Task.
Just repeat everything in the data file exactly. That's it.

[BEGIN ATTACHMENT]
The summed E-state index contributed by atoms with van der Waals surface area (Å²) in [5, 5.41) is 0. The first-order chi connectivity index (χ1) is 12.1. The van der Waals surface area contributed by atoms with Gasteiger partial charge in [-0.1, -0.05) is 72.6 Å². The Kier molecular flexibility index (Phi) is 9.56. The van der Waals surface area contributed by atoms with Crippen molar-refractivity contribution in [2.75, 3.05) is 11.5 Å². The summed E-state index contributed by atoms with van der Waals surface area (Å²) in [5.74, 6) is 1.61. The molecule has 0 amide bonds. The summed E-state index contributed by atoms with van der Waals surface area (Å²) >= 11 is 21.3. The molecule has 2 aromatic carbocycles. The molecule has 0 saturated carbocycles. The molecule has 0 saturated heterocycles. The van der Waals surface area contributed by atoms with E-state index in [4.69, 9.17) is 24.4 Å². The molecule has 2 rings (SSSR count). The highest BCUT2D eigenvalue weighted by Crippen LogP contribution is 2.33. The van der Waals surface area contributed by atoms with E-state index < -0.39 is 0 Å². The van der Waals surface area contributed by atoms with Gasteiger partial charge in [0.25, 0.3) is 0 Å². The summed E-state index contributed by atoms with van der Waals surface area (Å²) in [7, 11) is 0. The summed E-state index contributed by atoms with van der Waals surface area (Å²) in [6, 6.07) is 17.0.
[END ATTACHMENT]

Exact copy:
The summed E-state index contributed by atoms with van der Waals surface area (Å²) in [5, 5.41) is 0. The first-order chi connectivity index (χ1) is 12.1. The van der Waals surface area contributed by atoms with Gasteiger partial charge in [-0.1, -0.05) is 72.6 Å². The Kier molecular flexibility index (Phi) is 9.56. The van der Waals surface area contributed by atoms with Crippen molar-refractivity contribution in [2.75, 3.05) is 11.5 Å². The summed E-state index contributed by atoms with van der Waals surface area (Å²) in [5.74, 6) is 1.61. The molecule has 0 amide bonds. The summed E-state index contributed by atoms with van der Waals surface area (Å²) >= 11 is 21.3. The molecule has 2 aromatic carbocycles. The molecule has 0 saturated carbocycles. The molecule has 0 saturated heterocycles. The van der Waals surface area contributed by atoms with E-state index in [4.69, 9.17) is 24.4 Å². The molecule has 2 rings (SSSR count). The highest BCUT2D eigenvalue weighted by Crippen LogP contribution is 2.33. The van der Waals surface area contributed by atoms with E-state index < -0.39 is 0 Å². The van der Waals surface area contributed by atoms with Gasteiger partial charge in [0.25, 0.3) is 0 Å². The summed E-state index contributed by atoms with van der Waals surface area (Å²) in [7, 11) is 0. The summed E-state index contributed by atoms with van der Waals surface area (Å²) in [6, 6.07) is 17.0.